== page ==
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Are there any problems, for which all known algorithms require more than double exponential time?

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It's not terribly interesting, but you can get any arbitarty O(f(N)) for any function f(x). Simply by creating a storing a list of all the numbers from 0 to f(N). –  Nuclearman Mar 25 '14 at 15:25
So, for any given O(f(n)) we can construct a problem. –  Somnium Mar 25 '14 at 15:45
That is correct, at least in big O terms. Finding interesting problems with uncommon big O's can be a bit harder though. –  Nuclearman Mar 25 '14 at 18:12

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up vote 3 down vote accepted

The time hierarchy theorem ensures that problems of this sort exist. As a very contrived example that's used by the theorem, consider the following problem:

Given a Turing machine M and a string x, does M accept x within 222n steps?

This problem provably cannot be solved by a TM in under 222n steps, and since a TM can simulate a computer with only an n6 slowdown, this means that no computer can solve this problem in time o(222n).

Granted, this isn't really an interesting problem (I can't see why you'd want to solve this except in very contrived situations), but it's known that this problem requires triple exponential time to solve.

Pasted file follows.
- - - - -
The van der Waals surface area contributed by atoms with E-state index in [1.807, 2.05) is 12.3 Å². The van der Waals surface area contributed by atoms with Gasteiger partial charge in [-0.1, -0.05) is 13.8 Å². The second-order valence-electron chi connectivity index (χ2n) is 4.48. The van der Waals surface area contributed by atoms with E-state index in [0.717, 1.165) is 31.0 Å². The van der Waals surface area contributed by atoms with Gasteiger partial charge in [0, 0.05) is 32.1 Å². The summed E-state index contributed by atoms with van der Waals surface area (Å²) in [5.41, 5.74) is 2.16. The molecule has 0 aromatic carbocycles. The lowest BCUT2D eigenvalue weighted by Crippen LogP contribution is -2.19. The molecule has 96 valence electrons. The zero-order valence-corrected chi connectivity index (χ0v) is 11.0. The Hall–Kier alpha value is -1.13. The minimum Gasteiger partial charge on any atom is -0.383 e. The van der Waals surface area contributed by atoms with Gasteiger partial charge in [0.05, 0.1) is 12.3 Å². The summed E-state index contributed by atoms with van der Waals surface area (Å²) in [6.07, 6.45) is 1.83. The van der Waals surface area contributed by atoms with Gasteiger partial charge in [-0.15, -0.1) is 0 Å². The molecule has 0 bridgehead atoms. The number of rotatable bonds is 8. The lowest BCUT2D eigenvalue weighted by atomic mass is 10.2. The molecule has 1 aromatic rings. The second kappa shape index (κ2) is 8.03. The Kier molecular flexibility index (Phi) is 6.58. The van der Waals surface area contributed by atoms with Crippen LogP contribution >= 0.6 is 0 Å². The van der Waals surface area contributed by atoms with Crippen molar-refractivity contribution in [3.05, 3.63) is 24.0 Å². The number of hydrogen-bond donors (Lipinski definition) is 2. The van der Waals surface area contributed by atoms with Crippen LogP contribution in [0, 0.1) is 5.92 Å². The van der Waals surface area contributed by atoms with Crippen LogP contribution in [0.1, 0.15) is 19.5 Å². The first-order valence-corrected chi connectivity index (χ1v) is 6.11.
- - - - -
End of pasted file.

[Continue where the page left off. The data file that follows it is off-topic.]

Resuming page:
Hope this helps!

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Yeah, thanks! Interesting, is there any upperbound, than no problem exist, for which fastest algorithm is faster than that upperbound? –  Somnium Mar 24 '14 at 19:08
@user2992539 I'm not sure I understand what you mean - any algorithm gives an upper bound on the runtime needed, so the fastest algorithm can't be faster than the upper bound. –  templatetypedef Mar 24 '14 at 19:12
I was thinking about universal upperbound, that all problems can be solved faster. Maybe something like (n!)^(n!)^(n!) –  Somnium Mar 24 '14 at 19:18
@user2992539 All problems that can be solved have runtimes that are computable functions. Any function that grows faster than all computable functions will upper bound the runtimes of all problems that can be solved. For example, the Busy Beaver function will upper bound all runtimes. However, by definition, these functions can't be computed and we barely know anything about their runtimes, so it's hard to see if this is useful. –  templatetypedef Mar 24 '14 at 19:25

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